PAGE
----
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A Comparison of Endoscopic Surgery and Exercise Therapy in Patients With Longstanding Achilles Tendinopathy

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ClinicalTrials.gov Identifier: NCT03025412
Recruitment Status : Recruiting
First Posted : January 19, 2017
Last Update Posted : April 30, 2018
Sponsor:
Information provided by (Responsible Party):
Norwegian University of Science and Technology

Brief Summary:

Exercise is a preferred treatment modality for mid-portion achilles tendinopathy. Despite this, as many as 44 % of achilles tendinopathy patients do not respond to exercise treatment.

Surgery for midportion achilles tendinopathy has for many years been done as an open procedure. New knowledge resulted in a variety of minimally invasive procedures and the development of endoscopic surgery.

In this study, the effect of non-open surgery and conservative treatment (physiotherapy and exercises) will be compared.


Condition or disease Intervention/treatment Phase
Tendinopathy Procedure: endoscopic surgery Behavioral: physiotherapy and exercise Not Applicable

Study Type : Interventional  (Clinical Trial)
Estimated Enrollment : 85 participants
Allocation: Randomized
Intervention Model: Parallel Assignment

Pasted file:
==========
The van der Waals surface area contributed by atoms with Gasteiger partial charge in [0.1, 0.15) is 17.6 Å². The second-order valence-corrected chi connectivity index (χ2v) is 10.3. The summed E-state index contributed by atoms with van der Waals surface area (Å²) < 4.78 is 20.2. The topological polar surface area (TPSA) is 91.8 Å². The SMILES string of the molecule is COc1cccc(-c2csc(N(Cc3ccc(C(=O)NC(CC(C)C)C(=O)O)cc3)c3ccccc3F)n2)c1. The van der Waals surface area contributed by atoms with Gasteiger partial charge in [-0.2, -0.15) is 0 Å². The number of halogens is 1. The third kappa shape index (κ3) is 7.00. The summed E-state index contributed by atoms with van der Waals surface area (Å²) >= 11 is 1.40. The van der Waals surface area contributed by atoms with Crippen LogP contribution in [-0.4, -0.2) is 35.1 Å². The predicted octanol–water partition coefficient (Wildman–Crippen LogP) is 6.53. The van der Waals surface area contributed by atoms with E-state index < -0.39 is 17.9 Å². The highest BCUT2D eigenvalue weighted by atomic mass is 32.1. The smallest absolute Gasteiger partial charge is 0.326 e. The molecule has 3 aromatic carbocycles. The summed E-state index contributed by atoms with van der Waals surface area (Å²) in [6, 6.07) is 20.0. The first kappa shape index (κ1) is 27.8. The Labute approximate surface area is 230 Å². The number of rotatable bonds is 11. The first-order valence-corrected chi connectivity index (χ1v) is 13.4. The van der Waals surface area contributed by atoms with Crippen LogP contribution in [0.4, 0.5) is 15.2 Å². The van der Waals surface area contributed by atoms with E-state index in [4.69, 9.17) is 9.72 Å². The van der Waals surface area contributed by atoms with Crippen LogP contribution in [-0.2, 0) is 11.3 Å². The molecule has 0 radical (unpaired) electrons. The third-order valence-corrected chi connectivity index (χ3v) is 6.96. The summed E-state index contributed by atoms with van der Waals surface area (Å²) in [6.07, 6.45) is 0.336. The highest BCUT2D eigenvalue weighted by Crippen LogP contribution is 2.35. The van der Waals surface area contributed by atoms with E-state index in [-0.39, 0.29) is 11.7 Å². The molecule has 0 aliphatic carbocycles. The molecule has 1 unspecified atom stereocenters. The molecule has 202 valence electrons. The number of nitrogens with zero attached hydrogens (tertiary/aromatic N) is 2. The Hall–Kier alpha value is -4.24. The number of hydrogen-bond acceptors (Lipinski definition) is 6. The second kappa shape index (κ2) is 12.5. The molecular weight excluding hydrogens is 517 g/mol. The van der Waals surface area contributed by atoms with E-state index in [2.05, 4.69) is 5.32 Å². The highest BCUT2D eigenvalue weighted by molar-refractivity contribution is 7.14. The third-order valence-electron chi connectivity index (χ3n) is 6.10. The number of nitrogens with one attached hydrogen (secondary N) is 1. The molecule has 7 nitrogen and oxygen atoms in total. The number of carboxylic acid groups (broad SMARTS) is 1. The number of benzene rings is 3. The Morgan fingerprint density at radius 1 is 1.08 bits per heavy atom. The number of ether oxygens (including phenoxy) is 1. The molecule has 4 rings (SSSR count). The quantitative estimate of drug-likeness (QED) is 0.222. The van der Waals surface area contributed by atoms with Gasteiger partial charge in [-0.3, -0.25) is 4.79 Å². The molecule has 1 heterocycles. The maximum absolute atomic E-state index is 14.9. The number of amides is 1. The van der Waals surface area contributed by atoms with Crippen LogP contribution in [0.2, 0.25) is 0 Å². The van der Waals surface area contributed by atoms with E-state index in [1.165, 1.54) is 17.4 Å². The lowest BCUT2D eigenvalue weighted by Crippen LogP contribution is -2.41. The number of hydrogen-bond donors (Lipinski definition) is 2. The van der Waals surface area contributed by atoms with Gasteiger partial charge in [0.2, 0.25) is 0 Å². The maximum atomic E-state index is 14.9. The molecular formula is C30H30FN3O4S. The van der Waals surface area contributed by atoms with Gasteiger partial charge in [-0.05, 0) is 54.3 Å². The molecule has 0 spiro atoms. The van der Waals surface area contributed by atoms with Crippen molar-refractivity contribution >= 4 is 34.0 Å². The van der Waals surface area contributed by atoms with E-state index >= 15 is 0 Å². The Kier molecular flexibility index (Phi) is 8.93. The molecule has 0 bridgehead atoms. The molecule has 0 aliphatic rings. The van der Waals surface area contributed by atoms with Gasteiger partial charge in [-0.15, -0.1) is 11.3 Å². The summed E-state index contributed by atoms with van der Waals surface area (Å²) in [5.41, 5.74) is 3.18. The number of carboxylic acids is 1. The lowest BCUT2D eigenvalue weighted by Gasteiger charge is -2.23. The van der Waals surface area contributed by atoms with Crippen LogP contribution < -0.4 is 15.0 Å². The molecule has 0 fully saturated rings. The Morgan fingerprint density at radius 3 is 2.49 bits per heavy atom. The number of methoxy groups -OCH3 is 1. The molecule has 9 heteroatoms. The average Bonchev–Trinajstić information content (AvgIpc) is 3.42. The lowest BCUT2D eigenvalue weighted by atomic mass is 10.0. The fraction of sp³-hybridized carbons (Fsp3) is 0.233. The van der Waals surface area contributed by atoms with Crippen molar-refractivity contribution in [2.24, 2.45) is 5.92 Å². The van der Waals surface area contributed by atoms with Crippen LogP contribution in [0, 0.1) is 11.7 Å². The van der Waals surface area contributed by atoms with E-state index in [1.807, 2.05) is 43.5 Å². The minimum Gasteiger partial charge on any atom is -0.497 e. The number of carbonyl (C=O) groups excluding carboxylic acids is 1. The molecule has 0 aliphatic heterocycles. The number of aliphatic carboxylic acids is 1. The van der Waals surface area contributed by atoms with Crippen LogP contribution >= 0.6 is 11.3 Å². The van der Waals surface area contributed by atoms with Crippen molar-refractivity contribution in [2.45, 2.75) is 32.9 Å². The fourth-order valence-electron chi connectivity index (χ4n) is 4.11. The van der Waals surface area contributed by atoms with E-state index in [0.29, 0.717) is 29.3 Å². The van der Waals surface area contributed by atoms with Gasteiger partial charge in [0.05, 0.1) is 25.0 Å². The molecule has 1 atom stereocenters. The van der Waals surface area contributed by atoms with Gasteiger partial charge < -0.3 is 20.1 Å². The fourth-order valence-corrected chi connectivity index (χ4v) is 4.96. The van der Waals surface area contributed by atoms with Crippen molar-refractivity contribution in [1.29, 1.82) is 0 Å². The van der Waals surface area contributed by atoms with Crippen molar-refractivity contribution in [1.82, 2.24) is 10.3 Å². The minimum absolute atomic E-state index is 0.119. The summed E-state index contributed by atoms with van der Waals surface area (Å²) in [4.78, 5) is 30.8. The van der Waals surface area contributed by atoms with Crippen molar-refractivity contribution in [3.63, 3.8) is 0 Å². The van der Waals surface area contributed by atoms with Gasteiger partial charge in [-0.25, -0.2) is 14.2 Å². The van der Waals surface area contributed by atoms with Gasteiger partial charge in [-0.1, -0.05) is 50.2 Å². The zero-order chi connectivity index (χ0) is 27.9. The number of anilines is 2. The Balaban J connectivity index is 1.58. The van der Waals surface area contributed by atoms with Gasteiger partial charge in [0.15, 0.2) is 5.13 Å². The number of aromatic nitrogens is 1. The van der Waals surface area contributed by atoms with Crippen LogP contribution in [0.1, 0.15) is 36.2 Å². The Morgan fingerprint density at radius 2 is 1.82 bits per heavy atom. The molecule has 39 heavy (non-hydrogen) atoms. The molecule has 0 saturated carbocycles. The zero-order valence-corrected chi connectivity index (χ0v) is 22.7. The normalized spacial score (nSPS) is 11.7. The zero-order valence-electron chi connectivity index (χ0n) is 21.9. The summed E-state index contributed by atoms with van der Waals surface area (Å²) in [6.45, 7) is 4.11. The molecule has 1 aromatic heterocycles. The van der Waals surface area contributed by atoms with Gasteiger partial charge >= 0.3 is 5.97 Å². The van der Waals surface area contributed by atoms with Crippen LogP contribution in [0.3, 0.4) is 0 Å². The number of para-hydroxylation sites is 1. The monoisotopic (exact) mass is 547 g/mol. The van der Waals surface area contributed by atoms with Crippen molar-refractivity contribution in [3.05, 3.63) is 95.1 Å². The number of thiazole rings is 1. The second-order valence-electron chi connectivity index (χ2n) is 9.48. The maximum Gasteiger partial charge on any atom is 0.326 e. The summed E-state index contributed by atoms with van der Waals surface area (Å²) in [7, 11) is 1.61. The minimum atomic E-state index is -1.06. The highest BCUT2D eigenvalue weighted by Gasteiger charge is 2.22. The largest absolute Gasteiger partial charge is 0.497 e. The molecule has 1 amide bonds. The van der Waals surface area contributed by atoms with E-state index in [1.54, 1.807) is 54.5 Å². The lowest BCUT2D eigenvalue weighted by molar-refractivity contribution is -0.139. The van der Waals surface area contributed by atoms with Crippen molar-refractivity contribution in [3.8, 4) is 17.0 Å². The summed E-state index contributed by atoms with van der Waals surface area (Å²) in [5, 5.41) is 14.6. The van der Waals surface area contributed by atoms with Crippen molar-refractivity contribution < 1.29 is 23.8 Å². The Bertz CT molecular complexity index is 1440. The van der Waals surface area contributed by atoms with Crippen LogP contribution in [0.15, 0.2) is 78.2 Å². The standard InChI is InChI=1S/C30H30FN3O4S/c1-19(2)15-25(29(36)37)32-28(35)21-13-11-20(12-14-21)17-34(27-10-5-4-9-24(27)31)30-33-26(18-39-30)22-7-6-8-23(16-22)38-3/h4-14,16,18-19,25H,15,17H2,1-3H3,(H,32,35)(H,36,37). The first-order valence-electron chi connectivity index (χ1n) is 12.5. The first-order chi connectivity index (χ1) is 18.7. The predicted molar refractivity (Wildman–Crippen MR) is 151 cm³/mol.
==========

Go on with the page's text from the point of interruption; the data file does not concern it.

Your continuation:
Masking: Single (Outcomes Assessor)
Primary Purpose: Treatment
Official Title: A Comparison of Endoscopic Surgery and Conservative Treatment in Patients With Longstanding Mid-portion Achilles Tendinopathy
Actual Study Start Date : April 19, 2017
Estimated Primary Completion Date : December 2018
Estimated Study Completion Date : December 2018

Resource links provided by the National Library of Medicine


Arm Intervention/treatment
Experimental: Endoscopic surgery
Ambulatory surgery. Postoperative rehabilitation. From week 6 postoperative the patients start the same exercise regimen as the conservative treatment group.
Procedure: endoscopic surgery
Ambulatory surgery. Same surgeon for all patients. General anesthesia. Full debridement of the paratenon and crural fascia. Also the plantaris longus tendon is debrided, but no additional tenotomy executed. Postoperative rehabilitation. Oral nonsteroidal anti-inflammatory drugs 7 days postoperatively. Active ankle dorsiflexion and plantar flexion from day 1 postoperative. Partly weight bearing (30 kg) from day 1 postoperative. Full weight bearing allowed from week 3 postoperative. Gradually increased load, both in activity of daily living, stationary bike and stretching, with individually and pragmatic progression due to pain response. From week 6 postoperative the patients start the same exercise regimen as the conservative treatment group.